• replace the term ‘scratch-built vehicle’ with a reference to ‘low volume vehicles’ and remove the definition of ‘scratch-built vehicle’;
  • allow for changes in the fitting of daytime running lamps on motorcycles.

Vehicle Standards Compliance 2002

The change amends the definition of ‘new’, to replace the reference to ‘scratch-built vehicle’ with a reference to ‘low volume vehicles’. The amendment to the Vehicle Standards Compliance Rule also deletes the definition of ‘scratchbuilt vehicle’ in ten other Land Transport Rules in which the definition occurs but the term is otherwise not used.

Consultation and publication

5. When do these amendment Rules come into force?

All the amendment Rules come into force on 1 January 2014. Until the amendment Rules come into force, the current requirements continue to apply.

6. Was the public consulted on the amendments?

Yes. On 28 June 2013, the NZ Transport Agency advised about 2400 groups and individuals registered on the Rules consultation database, by letter or email, of the proposed changes and invited them to make submissions. Printed copies of the Omnibus Amendment Rule and a summary of the proposed changes were made available on request. The Omnibus Amendment Rule and information material were also available on the NZ Transport Agency’s website.

Public notices seeking submissions were published in the daily newspapers in the major centres (Auckland, Hamilton, Wellington, Christchurch and Dunedin) and in the New Zealand Gazette. The NZ Transport Agency received 22 submissions on the amendment proposals. The submissions were taken into account in preparing the amendment Rules for signing.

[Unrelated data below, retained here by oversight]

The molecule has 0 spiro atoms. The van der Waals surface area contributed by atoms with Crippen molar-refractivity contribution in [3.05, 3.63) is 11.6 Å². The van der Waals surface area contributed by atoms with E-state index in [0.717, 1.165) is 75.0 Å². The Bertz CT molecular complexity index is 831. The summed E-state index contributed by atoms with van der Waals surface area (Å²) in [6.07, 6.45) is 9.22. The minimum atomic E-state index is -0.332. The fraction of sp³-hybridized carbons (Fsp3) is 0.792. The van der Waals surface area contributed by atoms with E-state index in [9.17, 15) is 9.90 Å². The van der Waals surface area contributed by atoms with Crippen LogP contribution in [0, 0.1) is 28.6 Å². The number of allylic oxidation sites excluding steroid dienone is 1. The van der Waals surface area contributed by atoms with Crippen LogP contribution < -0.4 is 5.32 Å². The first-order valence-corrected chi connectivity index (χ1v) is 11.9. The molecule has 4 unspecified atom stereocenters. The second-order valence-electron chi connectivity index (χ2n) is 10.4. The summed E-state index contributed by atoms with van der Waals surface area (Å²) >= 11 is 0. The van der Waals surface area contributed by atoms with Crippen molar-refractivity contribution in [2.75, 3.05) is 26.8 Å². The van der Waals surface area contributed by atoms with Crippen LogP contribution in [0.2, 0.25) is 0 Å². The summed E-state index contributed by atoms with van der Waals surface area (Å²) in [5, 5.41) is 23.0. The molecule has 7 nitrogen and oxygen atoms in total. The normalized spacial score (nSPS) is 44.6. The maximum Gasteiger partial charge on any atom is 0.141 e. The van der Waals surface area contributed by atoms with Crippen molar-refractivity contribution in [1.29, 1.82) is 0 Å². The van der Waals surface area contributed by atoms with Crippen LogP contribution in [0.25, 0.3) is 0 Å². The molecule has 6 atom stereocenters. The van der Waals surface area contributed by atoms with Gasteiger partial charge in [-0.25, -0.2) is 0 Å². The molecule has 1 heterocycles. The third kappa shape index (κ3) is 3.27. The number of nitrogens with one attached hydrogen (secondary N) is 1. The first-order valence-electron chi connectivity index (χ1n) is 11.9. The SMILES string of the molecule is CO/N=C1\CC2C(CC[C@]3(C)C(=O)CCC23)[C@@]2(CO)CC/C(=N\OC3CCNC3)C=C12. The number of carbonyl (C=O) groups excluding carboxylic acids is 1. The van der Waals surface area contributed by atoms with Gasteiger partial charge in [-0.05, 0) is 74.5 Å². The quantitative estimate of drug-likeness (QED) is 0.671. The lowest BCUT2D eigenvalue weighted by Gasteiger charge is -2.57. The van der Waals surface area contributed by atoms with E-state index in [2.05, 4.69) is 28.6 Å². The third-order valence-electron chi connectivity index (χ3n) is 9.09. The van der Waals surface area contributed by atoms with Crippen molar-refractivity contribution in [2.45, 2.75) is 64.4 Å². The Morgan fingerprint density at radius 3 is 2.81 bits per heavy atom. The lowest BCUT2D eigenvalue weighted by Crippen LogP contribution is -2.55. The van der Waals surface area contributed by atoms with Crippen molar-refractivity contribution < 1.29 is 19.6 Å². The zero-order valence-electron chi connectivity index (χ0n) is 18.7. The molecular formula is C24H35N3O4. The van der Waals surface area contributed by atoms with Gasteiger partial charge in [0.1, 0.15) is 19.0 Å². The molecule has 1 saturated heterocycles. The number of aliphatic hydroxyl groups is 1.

7. What is the legal basis for the amendment Rules?

The Land Transport Act 1998 allows the Minister of Transport to make Land Transport Rules.

8. Where can I get copies of the Rules?

Final rules are available on our website. Printed copies of Land Transport Rules can be purchased from selected bookshops throughout New Zealand that sell legislation.

The Rules, except the Road User Rule, can also be purchased from the Rule printers and distributors, Wickliffe Solutions, PO Box 932 Dunedin 9054, or by telephoning (06) 353 2700. The Road User Rule is available from Legislation Direct (telephone (04) 568 0005). Rules can also be inspected at the National Office and regional offices of the NZ Transport Agency.

9. How will the NZ Transport Agency make sure people know about the amendment Rules?

A newsletter outlining the Rule changes is sent to the groups and individuals who have registered their interest in Rules that have been amended. Where necessary, the NZ Transport Agency will advise relevant industry groups of the changes. It will also update any relevant Factsheets or other information material available on its website to reflect the changes brought about by the amendment Rules.